Chris never indulged me in my arrogance at the time, and I think that’s a big part of the reason we became friends. He’s a calm, gentle human being who really loves playing and we get along so well.

Skippy I met a few years later, also at Marshall Music funnily enough, but it would be another two years or so before we’d start playing together.

Our first gig was at what was The Red Door in Pietermaritzburg. Jamie (who ran the place then) phoned me and said he’d like me to play one night, and I got the crazy idea to do a blues-trio thing.

So I phoned the guys and asked them if they’d do a couple of 12-bar blues songs with me and they were keen. So we did it. It was messy! We had no rehearsal other than the sound check that day, but there was something special between us that hasn’t gone away yet. So onwards we fly!

WHAT HAVE YOU BEEN UP TO MOST RECENTLY, ON THE MUSIC SCENE?

Over the last year or so I’ve mostly been doing shows with The Black Lapels. There are other groups I play with from time to time, such as The Kickstands, for whom I played bass at Splashy Fen this year. I also play in a duo called A Frame.

Other than that, I work at a studio with Rudi Greyvenstein of The Kickstands, called Vervet Underground. The studio keeps me occupied when I am not doing shows.

At the moment I am trying to get to the point where I can play more often as Rusty Red, with Chris and Skippy.

WHERE AND WHEN WERE YOUR BORN – AND ARE YOU FROM A MUSICAL FAMILY?

I was born in Johannesburg and lived there until I was 16. My parents are both Anglican priests (as is one of my brothers) and they all play musical instruments.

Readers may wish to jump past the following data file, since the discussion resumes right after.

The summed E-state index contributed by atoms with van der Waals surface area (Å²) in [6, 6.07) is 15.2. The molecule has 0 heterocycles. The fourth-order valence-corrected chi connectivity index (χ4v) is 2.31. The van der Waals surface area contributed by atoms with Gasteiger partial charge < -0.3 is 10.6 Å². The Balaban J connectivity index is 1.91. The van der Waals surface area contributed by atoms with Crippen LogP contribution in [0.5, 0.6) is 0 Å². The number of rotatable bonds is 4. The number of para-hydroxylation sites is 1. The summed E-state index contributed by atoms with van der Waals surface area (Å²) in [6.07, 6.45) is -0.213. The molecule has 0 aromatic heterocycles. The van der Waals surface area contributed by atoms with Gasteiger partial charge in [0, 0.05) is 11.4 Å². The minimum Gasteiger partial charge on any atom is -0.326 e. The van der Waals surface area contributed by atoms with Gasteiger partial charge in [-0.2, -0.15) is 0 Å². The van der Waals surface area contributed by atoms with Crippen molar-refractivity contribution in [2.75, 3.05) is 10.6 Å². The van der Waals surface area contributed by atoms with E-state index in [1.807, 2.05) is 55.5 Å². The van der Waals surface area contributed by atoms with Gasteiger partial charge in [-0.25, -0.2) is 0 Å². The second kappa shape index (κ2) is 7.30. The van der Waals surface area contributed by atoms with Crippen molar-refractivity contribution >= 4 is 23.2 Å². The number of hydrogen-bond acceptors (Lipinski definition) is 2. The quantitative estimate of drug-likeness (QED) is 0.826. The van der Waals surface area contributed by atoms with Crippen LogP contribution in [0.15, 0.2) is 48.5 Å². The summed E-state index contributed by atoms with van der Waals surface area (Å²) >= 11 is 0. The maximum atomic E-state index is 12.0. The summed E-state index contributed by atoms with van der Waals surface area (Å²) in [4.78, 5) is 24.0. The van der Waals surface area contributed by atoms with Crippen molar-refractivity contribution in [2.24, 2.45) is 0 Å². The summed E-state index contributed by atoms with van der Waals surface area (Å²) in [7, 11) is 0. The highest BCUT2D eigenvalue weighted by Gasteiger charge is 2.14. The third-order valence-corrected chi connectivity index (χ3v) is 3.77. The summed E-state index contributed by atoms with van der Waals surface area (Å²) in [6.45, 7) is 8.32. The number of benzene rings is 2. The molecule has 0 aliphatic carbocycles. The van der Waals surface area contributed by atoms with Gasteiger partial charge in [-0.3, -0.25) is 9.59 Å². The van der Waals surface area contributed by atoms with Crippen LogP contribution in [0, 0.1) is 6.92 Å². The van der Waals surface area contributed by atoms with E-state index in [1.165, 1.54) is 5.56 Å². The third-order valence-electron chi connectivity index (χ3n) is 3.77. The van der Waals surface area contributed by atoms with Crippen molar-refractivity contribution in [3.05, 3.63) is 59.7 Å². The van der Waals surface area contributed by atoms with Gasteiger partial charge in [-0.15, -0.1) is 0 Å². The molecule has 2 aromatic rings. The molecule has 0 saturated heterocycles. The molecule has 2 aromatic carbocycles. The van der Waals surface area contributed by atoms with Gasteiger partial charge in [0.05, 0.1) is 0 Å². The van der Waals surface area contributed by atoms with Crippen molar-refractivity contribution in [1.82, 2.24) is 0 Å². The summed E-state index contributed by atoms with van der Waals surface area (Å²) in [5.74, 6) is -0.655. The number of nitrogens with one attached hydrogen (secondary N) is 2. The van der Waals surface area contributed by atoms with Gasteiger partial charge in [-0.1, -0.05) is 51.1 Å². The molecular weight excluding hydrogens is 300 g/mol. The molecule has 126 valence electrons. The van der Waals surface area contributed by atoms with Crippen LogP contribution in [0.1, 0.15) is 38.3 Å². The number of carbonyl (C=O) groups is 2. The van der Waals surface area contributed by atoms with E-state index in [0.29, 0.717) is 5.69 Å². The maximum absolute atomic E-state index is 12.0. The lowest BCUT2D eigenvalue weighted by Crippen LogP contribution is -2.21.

I didn’t get the holy genes (every family needs a black sheep, or at least a ginger one) but I did apparently get the musical genes.

My mother sings and plays keyboards, my father is a bassist, my late brother Andrew was a drummer, and my brother Richard is a really good guitarist who taught me basically everything I know about playing guitar. He protests when I say that, but it’s true.

AT WHAT AGE DID YOU FIRST BECOME INSPIRED TO PLAY THE GUITAR – AND WHAT OTHER INSTRUMENTS CAN YOU PLAY?

I was about 15 when I first seriously picked up the guitar. I had piano lessons at school as a child but lost interest when, as a teenager, I figured out that you could make more noise with drums.

I also play bass guitar on the side as an extension of having learnt to play the guitar, but I don’t consider myself a bassist. Skippy is a bassist. He has the groove.

WHO ARE YOUR MUSIC FAVOURITIES, BOTH LOCALLY AND ABROAD?

Queen is my favourite band and probably always will be. I was also quite strongly influenced by John Mayer, who led me to Stevie Ray Vaughan and a bunch of great blues players – of which Clapton is one. I secretly love Ed Sheeran (but don’t tell anyone because I am supposed to be a purist).

Locally, I’m a big fan of Dan Patlansky and Albert Frost because they’re doing the blues thing and doing it well. I also really like Rowan Stuart and think he’s a fantastic songwriter, and his guitar playing speaks for itself.

I’ve had the privilege of playing at the same events as all of the above, and also with Laurie Levine and Josie Field and a couple more great South African acts. We have so much great music.

WHAT HAVE BEEN CAREER HIGHS TO DATE FOR YOU?

In 2013, I got to play some Queen songs with the KZN Philharmonic Orchestra, alongside Joseph Clark. I’ll never forget that. Joseph does Freddie so well that I almost thought I was on stage with Freddie. Anyone who knows me knows that I have an irrational love for Freddie Mercury and Queen, so that was a highlight of my life, never mind my career.